By Ben Triandafillou
CYCLISTS from Aspendale and Mordialloc have received the Order of Australia for their ‘services to cycling’ as part of this week’s Queen’s Birthday honours list.
Olympic gold medallist Anthony Marchant, 79, was rewarded for his achievements in his short but successful career.
Becoming interested in cycling around the age of 16, Marchant started out at Chelsea Cycling Club and moved his way through the junior and senior ranks.
Then aged 18 years old, Marchant was called up to join the Australian Olympic Cycling team in 1956.
Marchant went on to win gold in Melbourne and still recalls the joy of the occasion.
“I will never forget the experience,” he said.
“It’s hard to express, it was quite a thrill.”
“We were the underdogs at the time and even though we had some very good times in training, we didn’t perform very well in the opening rounds but luckily we started to get going.”
Marchant then spent a year away from the sport and took up football at Hastings.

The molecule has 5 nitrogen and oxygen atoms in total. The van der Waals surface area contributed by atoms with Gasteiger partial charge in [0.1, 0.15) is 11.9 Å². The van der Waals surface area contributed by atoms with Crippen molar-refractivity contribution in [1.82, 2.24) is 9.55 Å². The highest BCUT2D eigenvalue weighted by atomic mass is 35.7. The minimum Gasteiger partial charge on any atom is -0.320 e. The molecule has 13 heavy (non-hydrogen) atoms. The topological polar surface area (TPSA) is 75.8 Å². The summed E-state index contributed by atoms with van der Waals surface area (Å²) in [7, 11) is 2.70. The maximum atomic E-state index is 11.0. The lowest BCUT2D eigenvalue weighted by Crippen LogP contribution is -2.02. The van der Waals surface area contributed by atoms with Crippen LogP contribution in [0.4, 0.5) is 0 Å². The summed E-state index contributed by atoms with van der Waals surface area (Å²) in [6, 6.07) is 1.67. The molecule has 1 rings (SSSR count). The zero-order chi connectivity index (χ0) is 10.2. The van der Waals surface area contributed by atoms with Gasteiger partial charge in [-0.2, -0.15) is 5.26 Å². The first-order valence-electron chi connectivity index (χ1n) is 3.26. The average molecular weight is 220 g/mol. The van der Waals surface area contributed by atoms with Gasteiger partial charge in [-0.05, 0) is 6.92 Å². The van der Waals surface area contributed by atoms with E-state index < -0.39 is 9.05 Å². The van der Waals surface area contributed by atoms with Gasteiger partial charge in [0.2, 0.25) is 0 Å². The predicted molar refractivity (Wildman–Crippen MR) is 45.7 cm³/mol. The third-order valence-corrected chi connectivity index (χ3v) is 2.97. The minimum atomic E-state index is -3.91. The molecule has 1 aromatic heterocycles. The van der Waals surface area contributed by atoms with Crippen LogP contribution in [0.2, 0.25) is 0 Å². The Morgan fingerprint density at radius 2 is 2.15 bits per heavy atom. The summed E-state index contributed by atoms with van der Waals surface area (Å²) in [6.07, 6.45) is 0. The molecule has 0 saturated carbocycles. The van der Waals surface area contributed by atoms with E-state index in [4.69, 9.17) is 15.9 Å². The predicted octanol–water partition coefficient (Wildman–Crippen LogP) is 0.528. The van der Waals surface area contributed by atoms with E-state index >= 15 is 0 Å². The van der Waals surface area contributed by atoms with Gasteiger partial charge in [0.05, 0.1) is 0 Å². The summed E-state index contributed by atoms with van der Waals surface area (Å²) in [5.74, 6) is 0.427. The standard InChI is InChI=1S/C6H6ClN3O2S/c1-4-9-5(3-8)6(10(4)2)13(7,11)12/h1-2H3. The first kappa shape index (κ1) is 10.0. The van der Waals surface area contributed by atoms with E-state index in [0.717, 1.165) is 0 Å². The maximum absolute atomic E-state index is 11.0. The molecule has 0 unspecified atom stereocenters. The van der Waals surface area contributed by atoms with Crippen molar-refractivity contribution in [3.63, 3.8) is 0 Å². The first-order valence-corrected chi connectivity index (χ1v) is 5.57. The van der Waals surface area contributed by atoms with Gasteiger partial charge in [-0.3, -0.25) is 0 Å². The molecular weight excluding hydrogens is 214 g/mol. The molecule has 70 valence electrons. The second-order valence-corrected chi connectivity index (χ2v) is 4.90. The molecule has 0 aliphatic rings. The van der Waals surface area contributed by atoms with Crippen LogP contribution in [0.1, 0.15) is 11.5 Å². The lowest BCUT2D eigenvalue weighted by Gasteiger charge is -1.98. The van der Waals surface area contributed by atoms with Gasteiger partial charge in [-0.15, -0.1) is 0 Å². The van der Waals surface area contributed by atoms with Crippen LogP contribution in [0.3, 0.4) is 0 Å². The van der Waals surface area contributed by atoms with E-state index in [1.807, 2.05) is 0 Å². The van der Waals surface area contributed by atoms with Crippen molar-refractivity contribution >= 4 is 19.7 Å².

“I needed some rest for a bit and nothing major was coming up in cycling,” he said.
Marchant returned the following year to continue his ventures as a cyclist until he retired in 1961.
“I should have probably stayed a bit longer but I decided to continue with my business studies”.
David Sanders, of Mordialloc, also received an Order of Australia in this week’s awards.
Sanders has become one of Australia’s most successful cycling coaches and also had an impressive career riding in Australia, Great Britain and Europe.
Sanders worked at the Victorian Institute of Sport for 26 years as the head cycling coach and has worked with some of Australia’s greatest cyclists such as Cadel Evans, Baden Cooke and Simon Gerrans.
Last year, Sanders moved to the Australian World Tour cycling team Orica-Scott and has now taken up a coach/mentor role.